For nearly 30 years, buying a Toyota Camry has been a matter of good common sense. Roomy, practical and reliable, your Camry will not stand out in the supermarket parking lot. Despite some recent safety concerns, which Toyota has addressed, the Camry remains that-the right car for many, maybe even most people. If you don’t have extraordinary needs to carry people or cargo or specific concerns about extreme fuel economy or low environmental impact, it’s perfect.
My Camry test car of the week was a 2011 SE model with the 2.5-liter four-cylinder engine and six-speed electronically controlled automatic. It wore a cheery Blue Ribbon Metallic paint. The SE sits in the middle of the Camry hierarchy, with the basic Camry and LE models below and the XLE and Hybrid models above. All look much the same, with some grille differentiation (the SE’s is blacked out-part of its sporty persona).
The SE, which is also offered with an optional, more powerful 3.5-liter V6 engine, has many features to give it a little more fun for someone who enjoys driving. The suspension has been tightened up with firmer springs, shocks and bushings. The SE rides a little lower too, on larger 17-inch alloy wheels instead of the standard 16’s. Toyota’s engineers smoothed the car’s underbelly and improved torsional rigidity. This helps it handle like it’s lighter than its 3,351 pounds.
The four-cylinder engine in the SE gets an extra 10 horsepower than other models, at 179. With the six-speed automatic, it feels plenty strong, although I did drive the car mostly with only myself as a passenger. The 3.5-liter V6 boasts 268 horsepower, but adds 132 pounds to the weight and around $3,000 to the price tag; it didn’t seem like you’d need it.
The four-cylinder earns EPA fuel economy numbers of 22 City, 32 Highway. The Green Vehicle numbers are 6 for Air Pollution and 6 for Greenhouse Gas. There’s a version that gets a 9 for Air Pollution; if you can, buy that one.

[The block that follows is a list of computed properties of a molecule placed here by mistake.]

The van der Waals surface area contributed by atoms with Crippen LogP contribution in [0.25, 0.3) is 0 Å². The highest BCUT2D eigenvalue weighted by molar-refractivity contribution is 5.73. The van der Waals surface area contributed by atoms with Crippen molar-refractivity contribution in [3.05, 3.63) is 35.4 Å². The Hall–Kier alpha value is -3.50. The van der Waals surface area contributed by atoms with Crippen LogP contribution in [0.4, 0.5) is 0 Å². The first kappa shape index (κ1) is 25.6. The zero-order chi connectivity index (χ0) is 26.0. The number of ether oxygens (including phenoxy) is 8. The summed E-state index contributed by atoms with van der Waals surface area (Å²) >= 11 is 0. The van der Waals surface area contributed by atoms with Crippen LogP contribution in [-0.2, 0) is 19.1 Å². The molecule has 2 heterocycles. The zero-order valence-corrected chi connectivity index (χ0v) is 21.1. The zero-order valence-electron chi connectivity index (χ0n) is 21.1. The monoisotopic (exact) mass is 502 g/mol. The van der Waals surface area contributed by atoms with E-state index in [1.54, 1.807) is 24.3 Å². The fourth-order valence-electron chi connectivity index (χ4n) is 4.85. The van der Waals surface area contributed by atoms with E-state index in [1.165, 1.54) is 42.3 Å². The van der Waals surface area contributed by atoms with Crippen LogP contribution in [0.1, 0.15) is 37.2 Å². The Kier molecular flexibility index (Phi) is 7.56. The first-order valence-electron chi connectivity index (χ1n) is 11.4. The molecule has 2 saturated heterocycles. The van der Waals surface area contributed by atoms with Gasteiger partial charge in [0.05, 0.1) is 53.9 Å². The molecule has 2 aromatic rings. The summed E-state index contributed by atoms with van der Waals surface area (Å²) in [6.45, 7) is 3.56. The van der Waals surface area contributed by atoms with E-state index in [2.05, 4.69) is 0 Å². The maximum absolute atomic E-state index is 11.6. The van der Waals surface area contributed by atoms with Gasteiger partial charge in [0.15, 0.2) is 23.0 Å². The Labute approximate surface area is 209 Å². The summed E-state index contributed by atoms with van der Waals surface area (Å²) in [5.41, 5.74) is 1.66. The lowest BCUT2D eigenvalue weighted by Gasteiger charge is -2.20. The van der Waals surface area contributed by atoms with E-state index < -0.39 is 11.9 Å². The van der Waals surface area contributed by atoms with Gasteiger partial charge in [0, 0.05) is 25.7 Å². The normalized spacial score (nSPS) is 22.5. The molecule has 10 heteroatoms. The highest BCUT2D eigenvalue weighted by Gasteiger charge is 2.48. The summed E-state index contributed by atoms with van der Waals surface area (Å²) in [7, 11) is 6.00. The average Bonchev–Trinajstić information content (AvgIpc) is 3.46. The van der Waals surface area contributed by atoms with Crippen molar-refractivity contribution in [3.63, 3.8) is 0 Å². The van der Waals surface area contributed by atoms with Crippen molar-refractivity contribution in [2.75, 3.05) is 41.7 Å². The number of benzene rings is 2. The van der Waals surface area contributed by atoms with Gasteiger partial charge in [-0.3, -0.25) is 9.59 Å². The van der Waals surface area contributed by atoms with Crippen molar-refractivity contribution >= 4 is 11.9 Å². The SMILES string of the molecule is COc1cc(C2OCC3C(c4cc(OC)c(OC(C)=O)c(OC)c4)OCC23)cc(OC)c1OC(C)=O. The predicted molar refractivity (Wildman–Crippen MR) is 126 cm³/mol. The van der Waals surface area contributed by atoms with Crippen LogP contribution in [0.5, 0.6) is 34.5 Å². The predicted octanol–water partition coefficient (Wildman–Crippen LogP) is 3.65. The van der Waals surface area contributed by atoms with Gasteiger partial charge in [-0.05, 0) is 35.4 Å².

The current Camry has been on the market for a few years, and despite the car’s middle of the road reputation and history, this is certainly the most dramatically styled one so far. The body wears extra lines and edges, the lights front and rear stretch way onto the sides, the wheelwells bulge, the taillamps drop jauntily down-making the Camry badge tilt rakishly. Not radical, but hardly placid either.
The Camry’s interior looks and feels substantial while keep the lines simple and clean. The center console pushes upward and outward into the doors, and the doors themselves feature hyperbolic swoops that incorporate the armrest and window controls. Simplicity doesn’t mean static or boring. My tester, in a neutral gray, had clear plastic surfaces over the climate controls that felt a little like an Apple Mac.
Like most volume products, the Camry offers its basic version and then adds features on the way up. All Camrys come with air conditioning with micro dust and pollen filter; power windows with auto up/down for all four doors; power door locks; power outside mirrors; cruise control; halogen headlamps with automatic on/off setting; tilt and telescopic steering wheel and a six speaker 160-watt AM/FM/CD audio system with an auxiliary audio jack.
The SE gets a leather-wrapped wheel and bright optitron gauges from the upper level car but doesn’t have the trip computer (so I can’t report my exact fuel mileage).
Prices start at just $20,670, including shipping, for the basic Camry with manual transmission and four-cylinder engine. The sticker can exceed $30,000 for the luxury-themed XLE with V6 ($30,220). My SE, with the Extra Value Package (moonroof plus miscellaneous) and upgraded audio system and security system, came to $25,654.
Toyotas continue to be highly sought after, beloved vehicles, and the Camry is right in the center of that affection. It seems to do everything right without fuss or pretension. After a week with the car, I forgot about the details and simply slid in, started it up and drove off. Everything was comfortable and worked perfectly. That’s why the Camry has been the best-selling car in America for the last eight years-and 12 of the last 13.
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Safety Update: On February 8, 2011, the U.S. Department of Transportation released results from a ten-month study of potential electronic causes of unintended acceleration in Toyota vehicles. NASA engineers found no electronic flaws in Toyota vehicles capable of causing dangerous high-speed unintended acceleration incidents. The known issues of sticking accelerator pedals and floor mats were identified as the only known causes for unintended acceleration incidents. Toyota already has recalled 8 million vehicles to fix these issues. See: http://www.nhtsa.gov/PR/DOT-16-11 for details.